What is a Low-Carb Diet
Low-carb diets have been around for decades but have been quickly building traction in recent years. While there is no strict definition of a low-carb diet, it is intended to limit carbohydrates and sugars and focus on replacing those calories with foods high in fat and protein. The degree to which one limits carbohydrate intake depends on the desired outcome of their low-carb diet.
Defining Low-Carb Diets
The average diet, as defined by The Dietary Guidelines for Americans, recommends consuming 225 - 325 grams of carbohydrates each day. But what exactly is considered low-carb? We've put together a rough guideline for carbohydrate intake levels below:
- 100 - 150 grams per day is typically used for weight maintenance or for individuals looking to reduce carbohydrate intake while participating in high-intensity exercise.
- 50 - 100 grams per day will allow for slow and steady weight loss or weight maintenance, depending on the individual.
- 50 grams per day or under will shift the body into a metabolic state called ketosis, which will lead to rapid weight loss. This type of carbohydrate reduction is consistent with the ketogenic diet; if you'd like to learn more, check out our guide over at All-Things Keto.
Note: Before making any major dietary changes, you should always consult your doctor or speak with a dietitian that can help you balance your nutrient intake to ensure you're getting everything your body needs to maintain a healthy lifestyle.
How to achieve a Low-Carb Diet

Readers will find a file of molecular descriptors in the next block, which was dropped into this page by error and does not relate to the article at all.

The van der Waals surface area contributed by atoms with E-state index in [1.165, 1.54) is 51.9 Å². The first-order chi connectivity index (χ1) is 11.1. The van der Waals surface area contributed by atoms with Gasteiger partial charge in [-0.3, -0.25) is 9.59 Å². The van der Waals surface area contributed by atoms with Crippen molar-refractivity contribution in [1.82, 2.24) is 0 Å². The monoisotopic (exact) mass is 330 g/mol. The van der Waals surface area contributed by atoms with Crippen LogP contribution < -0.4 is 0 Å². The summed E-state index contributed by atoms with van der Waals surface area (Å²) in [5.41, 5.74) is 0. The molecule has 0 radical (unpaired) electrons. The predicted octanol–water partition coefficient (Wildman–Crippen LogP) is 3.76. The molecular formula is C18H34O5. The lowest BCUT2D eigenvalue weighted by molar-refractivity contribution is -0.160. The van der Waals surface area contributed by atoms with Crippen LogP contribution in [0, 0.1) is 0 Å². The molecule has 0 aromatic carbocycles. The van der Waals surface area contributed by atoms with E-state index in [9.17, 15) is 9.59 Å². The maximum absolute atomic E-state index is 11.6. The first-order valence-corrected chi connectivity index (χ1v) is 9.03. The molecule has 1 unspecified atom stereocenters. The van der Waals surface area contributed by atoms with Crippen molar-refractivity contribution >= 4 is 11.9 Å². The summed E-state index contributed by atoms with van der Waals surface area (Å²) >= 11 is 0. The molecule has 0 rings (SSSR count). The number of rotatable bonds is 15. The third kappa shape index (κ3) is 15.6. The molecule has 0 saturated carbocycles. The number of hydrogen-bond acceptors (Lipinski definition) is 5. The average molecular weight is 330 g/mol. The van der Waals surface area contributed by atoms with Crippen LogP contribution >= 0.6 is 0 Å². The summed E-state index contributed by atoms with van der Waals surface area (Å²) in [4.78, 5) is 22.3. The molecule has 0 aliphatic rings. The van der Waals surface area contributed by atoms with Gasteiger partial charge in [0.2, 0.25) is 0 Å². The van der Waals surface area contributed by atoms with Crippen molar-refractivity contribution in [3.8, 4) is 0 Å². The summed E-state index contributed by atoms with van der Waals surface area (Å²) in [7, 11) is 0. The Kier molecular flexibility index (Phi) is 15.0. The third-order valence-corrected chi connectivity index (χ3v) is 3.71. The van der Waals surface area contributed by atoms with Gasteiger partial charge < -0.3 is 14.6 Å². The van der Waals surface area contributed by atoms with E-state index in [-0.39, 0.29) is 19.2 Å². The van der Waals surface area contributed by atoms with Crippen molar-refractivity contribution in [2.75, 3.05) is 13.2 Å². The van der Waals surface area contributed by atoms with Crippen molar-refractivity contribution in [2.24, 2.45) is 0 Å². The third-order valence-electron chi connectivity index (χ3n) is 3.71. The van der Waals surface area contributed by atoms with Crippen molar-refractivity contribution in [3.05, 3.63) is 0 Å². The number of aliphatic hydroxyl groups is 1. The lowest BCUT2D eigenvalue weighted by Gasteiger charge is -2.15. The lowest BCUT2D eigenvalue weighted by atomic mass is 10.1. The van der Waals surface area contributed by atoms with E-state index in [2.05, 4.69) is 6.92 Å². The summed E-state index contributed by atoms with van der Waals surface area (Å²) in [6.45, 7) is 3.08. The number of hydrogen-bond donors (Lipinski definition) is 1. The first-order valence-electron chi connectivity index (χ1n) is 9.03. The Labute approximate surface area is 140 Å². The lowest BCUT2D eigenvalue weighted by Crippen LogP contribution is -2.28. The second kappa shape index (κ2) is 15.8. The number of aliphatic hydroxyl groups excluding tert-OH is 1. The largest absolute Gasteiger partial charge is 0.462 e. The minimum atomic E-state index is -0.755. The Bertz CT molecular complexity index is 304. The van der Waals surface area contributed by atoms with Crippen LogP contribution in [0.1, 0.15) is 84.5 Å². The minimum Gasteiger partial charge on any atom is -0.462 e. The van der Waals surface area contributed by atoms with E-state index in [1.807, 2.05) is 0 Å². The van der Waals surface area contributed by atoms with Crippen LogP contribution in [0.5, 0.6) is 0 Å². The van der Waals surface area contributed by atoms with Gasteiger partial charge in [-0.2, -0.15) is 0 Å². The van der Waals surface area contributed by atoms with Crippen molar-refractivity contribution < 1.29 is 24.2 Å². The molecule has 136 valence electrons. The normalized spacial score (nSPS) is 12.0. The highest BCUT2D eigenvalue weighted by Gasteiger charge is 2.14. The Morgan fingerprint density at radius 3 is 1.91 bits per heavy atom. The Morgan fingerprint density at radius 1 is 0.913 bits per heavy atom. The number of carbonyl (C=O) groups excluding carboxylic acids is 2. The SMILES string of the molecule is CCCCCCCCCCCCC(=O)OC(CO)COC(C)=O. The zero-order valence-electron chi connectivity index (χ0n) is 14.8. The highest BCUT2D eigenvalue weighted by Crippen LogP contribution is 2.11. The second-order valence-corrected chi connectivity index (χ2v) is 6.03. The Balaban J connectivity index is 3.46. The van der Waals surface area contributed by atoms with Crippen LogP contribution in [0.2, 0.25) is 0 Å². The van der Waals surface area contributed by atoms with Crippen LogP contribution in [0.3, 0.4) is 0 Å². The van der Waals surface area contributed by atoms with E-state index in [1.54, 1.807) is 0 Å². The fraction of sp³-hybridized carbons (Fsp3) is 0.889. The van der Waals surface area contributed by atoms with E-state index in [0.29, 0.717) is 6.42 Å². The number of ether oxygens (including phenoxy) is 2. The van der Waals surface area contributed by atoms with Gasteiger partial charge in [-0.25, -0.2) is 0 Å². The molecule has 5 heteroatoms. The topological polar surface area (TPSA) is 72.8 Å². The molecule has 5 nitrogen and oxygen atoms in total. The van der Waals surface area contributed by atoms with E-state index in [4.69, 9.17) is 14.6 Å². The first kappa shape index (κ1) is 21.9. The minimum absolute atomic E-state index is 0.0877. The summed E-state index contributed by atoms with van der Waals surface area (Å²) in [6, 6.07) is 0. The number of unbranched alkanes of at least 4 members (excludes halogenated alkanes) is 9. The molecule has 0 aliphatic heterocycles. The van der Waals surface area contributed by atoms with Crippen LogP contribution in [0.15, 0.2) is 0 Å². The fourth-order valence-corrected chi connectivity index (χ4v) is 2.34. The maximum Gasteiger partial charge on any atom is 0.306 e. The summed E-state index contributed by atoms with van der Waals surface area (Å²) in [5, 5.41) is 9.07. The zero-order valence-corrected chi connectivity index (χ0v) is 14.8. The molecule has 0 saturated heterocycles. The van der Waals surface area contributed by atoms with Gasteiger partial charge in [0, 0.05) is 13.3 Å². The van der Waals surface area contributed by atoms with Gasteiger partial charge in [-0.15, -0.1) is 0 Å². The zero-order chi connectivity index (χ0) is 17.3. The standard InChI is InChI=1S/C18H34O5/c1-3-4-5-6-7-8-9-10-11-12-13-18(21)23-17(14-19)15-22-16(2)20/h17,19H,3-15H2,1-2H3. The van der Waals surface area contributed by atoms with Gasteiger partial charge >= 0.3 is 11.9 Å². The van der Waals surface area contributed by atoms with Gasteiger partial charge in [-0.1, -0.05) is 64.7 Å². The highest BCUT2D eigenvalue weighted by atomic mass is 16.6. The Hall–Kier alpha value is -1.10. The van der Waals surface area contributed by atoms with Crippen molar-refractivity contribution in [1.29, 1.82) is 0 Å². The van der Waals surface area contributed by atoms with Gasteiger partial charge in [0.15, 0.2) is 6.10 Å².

Everyone's low-carb food choices will differ depending on their unique health and weight goals.
What remains true amongst anyone focusing on eliminating carbs from their diet is the importance of choosing quality carbs.
Simplified, a low-carb diet is not a no-carb diet because your body needs carbs to function, albeit in lower quantities.
So... if you're going to be reducing your carb intake in any capacity, you should place extra importance on the quality of the carbs you choose to include, so your body can get the nutrients it needs.
What the heck is a quality carb?
A quality carb can come from low glycemic index foods that contain fiber. Therefore, the type of carbs you should be looking for are those with a low glycemic load.
But honestly, that statement probably makes things more confusing.
First, we should probably understand what makes up a carb
Carbs or carbohydrates can be grouped into one of three categories, Sugars, Starches, or Fibers.
Most sugars and starches are digestible, but fibers are not.
That's why many people following carb restrictive diets count "net carbs."
Net carbs are the result of the formula below:
Total Carbs - Dietary Fibers - Sugar Alchohol = Net Carbs
Note: Starches are not individually labeled within the nutrition facts panel, but they fall within the Total Carb calculation.
But, back to good carbs! What makes a carbs quality?
All net carbs will convert to glucose during digestion. But carbohydrates can be simple or complex.
Complex carbohydrates and whole grains pack in more nutrients than simple carbs like white flour or sugar. They're higher in fiber and require more energy for your body to digest.
This also makes them more filling, which means they're a good option for weight control.